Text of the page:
Across the Courts and Rinks


A Crimson sports recap. 

Men’s Ice Hockey 

            It’s been ten years since Harvard last won an Ivy League Championship in men’s hockey. On Friday night, they had a chance to break that streak with a win over Cornell at Bright-Landry. However, all they could muster was a 2-2 tie. Less than ten minutes into the games, Harvard was off to a good start in its pursuit for the Ivy Championship when Sean Malone scored to put the Crimson up 1-0. As the second half started, Cornell began to seize the momentum, and as a bevy of shots were flung towards the net, first-year starting netminder Merrick Madsen let one pass to allow Cornell to tie the game. Harvard again took the lead to begin the third period, but just as before, Cornell was able to tie the game within five minutes, and that tie held through the end of the game. All is not lost though for an Ivy title. The tie guaranteed Harvard a share of the crown, and if Yale loses to Princeton this weekend, Harvard will have sole possession of the Ivy League Championship.

On the national stage, Harvard sits in third place in the ECAC and is ranked 13th nationally. Unless Harvard can steal the ECAC title in the postseason tournament and garner an automatic spot in the NCAA tournament, Harvard sits squarely on the bubble for a spot in the tournament. For a team that began the year with its highest ever preseason ranking and returned player of the year candidate Jimmy Vesey, anything less than an NCAA tournament berth would be a disappointment. Harvard closes the season this weekend with away games against ECAC foes Clarkson and St. Lawrence. Clarkson beat the Crimson 5-1 at a low point in the season for the team, and Harvard will be looking to rebound to cap the regular season.


Women’s Ice Hockey


For the Harvard women’s hockey team, do or die time is really upon them. The team ranked fourth in the preseason polls has seen a progressive slide down the rankings over the last few weeks capped by a 8-0 loss to Boston College in the Beanpot tournament. Their only hope of jumping back into the NCAA tournament, in which they finished second last year, is to win the postseason ECAC tournament. This weekend provided a fantastic opportunity for Harvard to improve their all-important tournament seeding, but like the men’s team, the women were thwarted by Cornell. Harvard quickly put themselves behind the eight-ball with a two-goal deficit after the first period. However, the Crimson stormed back to score a goal apiece in the second and third period to send the game to overtime. However, after only 47 seconds of extra play, Cornell had dashed the Crimson’s hopes with a goal to win the game.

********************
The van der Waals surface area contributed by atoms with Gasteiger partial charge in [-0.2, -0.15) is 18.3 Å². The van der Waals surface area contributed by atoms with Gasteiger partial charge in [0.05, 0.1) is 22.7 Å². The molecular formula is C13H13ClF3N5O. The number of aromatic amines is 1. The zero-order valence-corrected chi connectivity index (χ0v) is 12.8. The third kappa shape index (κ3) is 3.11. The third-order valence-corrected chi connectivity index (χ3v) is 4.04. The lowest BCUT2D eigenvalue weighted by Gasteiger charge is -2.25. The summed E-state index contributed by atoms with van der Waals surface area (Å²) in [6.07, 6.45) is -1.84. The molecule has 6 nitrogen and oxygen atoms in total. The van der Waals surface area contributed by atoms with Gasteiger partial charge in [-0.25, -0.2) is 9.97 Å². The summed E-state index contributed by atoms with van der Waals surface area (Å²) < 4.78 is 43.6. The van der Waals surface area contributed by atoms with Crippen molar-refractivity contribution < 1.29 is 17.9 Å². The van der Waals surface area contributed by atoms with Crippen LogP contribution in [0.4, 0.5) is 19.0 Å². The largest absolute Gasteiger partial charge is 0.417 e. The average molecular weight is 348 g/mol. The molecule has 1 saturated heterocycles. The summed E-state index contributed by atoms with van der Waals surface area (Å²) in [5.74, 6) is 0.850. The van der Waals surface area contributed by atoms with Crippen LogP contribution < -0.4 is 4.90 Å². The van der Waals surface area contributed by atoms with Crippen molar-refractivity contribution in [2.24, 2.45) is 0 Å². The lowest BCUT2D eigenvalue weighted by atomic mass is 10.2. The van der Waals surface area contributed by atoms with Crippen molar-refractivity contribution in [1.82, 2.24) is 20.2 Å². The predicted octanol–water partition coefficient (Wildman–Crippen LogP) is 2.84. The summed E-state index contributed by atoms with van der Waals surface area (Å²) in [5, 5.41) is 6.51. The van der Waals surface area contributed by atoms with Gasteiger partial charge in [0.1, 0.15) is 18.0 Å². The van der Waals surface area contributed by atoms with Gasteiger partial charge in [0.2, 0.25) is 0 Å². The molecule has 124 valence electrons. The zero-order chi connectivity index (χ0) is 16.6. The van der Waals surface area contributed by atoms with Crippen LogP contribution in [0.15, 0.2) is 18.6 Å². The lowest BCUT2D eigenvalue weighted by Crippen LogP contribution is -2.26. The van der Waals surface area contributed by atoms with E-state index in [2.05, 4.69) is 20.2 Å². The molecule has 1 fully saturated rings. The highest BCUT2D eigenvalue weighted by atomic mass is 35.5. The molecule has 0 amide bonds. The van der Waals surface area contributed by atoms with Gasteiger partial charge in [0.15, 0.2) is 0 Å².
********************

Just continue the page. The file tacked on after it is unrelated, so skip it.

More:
In its pursuit of the ECAC tournament championship and an automatic berth in the NCAA tournament, Harvard will travel to Colgate for a best-of-three series to determine who will advance to the ECAC semifinals. If Harvard advances, they will need to pull off two straight upsets on back-to-back days to win the tournament. After their loss to Boston College, the Crimson played some of its best hockey in a five-game unbeaten streak. If that can continue, Harvard could become the dangerous Cinderella of this year’s ECAC and then NCAA tournament.


Women’s Basketball     

Seniors are a luxury in college athletics. Their experience makes them incredibly valuable and usually spells success for a team. Nowhere is that more evident than on Harvard’s women’s basketball team. Seniors AnnMarie Healy, Kit Metoyer, and Shilpa Tummala are all among the top-16 in the Ivy League in points scored per game. It has led to a resurgence of the program after a down year last year. Harvard is on pace for double-digit conference wins as it had for the three years prior to last year before only wining seven games within the Ivy League. Harvard still sits three games behind Penn, the undefeated Ivy leader, but the season could already be dubbed as a fitting swan song for the three seniors above.

Losing these three seniors though does not spell a return to mediocrity for the Crimson. Harvard has been starting two freshmen throughout the Ivy League season, and its top guard off the bench is also a freshman. Harvard also adds a top-100 recruit in Center Jeannie Boehm from Illinois and Taylor Rooks, a transfer from Stanford will be eligible to play after the mandatory one-year transfer waiting period. Rooks was an All-American out of high school and will look to step in immediately to replace the outside shooting of Tummala and Metoyer while Boehm will be the inside presence that Healy was this year. Even as the Crimson’s seniors leave the team on a high note, the team’s current freshmen coupled with their new arrivals should ensure that the winning tune continues into next season.

Peyton Fine ’17 ( applauds the Crimson spirit in the pursuit of athletic excellence!